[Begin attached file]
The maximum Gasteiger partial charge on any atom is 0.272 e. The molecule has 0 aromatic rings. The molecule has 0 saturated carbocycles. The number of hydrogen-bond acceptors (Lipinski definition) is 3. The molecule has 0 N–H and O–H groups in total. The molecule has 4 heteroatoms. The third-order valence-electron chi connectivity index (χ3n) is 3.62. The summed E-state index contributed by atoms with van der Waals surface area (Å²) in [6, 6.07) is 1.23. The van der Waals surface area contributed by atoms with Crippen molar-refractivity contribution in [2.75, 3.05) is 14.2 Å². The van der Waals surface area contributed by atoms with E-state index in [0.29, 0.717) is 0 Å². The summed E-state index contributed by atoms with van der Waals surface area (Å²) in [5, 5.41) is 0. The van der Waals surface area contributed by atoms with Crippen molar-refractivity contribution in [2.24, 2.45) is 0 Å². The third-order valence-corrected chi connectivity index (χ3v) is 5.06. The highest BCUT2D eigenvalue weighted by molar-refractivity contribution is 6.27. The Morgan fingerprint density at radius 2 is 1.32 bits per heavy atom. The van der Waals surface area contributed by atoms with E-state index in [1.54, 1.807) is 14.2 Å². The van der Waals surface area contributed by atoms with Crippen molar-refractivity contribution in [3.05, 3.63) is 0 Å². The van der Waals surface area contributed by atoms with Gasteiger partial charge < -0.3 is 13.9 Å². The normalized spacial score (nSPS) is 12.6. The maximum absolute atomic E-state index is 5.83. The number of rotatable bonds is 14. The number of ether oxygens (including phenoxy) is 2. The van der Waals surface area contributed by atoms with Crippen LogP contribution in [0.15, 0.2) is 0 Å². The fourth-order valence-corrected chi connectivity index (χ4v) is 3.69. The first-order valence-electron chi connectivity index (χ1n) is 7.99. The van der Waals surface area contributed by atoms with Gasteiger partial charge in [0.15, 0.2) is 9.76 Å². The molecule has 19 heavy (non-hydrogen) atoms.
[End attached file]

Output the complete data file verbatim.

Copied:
The maximum Gasteiger partial charge on any atom is 0.272 e. The molecule has 0 aromatic rings. The molecule has 0 saturated carbocycles. The number of hydrogen-bond acceptors (Lipinski definition) is 3. The molecule has 0 N–H and O–H groups in total. The molecule has 4 heteroatoms. The third-order valence-electron chi connectivity index (χ3n) is 3.62. The summed E-state index contributed by atoms with van der Waals surface area (Å²) in [6, 6.07) is 1.23. The van der Waals surface area contributed by atoms with Crippen molar-refractivity contribution in [2.75, 3.05) is 14.2 Å². The van der Waals surface area contributed by atoms with E-state index in [0.29, 0.717) is 0 Å². The summed E-state index contributed by atoms with van der Waals surface area (Å²) in [5, 5.41) is 0. The van der Waals surface area contributed by atoms with Crippen molar-refractivity contribution in [2.24, 2.45) is 0 Å². The third-order valence-corrected chi connectivity index (χ3v) is 5.06. The highest BCUT2D eigenvalue weighted by molar-refractivity contribution is 6.27. The Morgan fingerprint density at radius 2 is 1.32 bits per heavy atom. The van der Waals surface area contributed by atoms with E-state index in [1.54, 1.807) is 14.2 Å². The van der Waals surface area contributed by atoms with Crippen molar-refractivity contribution in [3.05, 3.63) is 0 Å². The van der Waals surface area contributed by atoms with Gasteiger partial charge < -0.3 is 13.9 Å². The normalized spacial score (nSPS) is 12.6. The maximum absolute atomic E-state index is 5.83. The number of rotatable bonds is 14. The number of ether oxygens (including phenoxy) is 2. The van der Waals surface area contributed by atoms with Crippen LogP contribution in [0.15, 0.2) is 0 Å². The fourth-order valence-corrected chi connectivity index (χ4v) is 3.69. The first-order valence-electron chi connectivity index (χ1n) is 7.99. The van der Waals surface area contributed by atoms with Gasteiger partial charge in [0.15, 0.2) is 9.76 Å². The molecule has 19 heavy (non-hydrogen) atoms.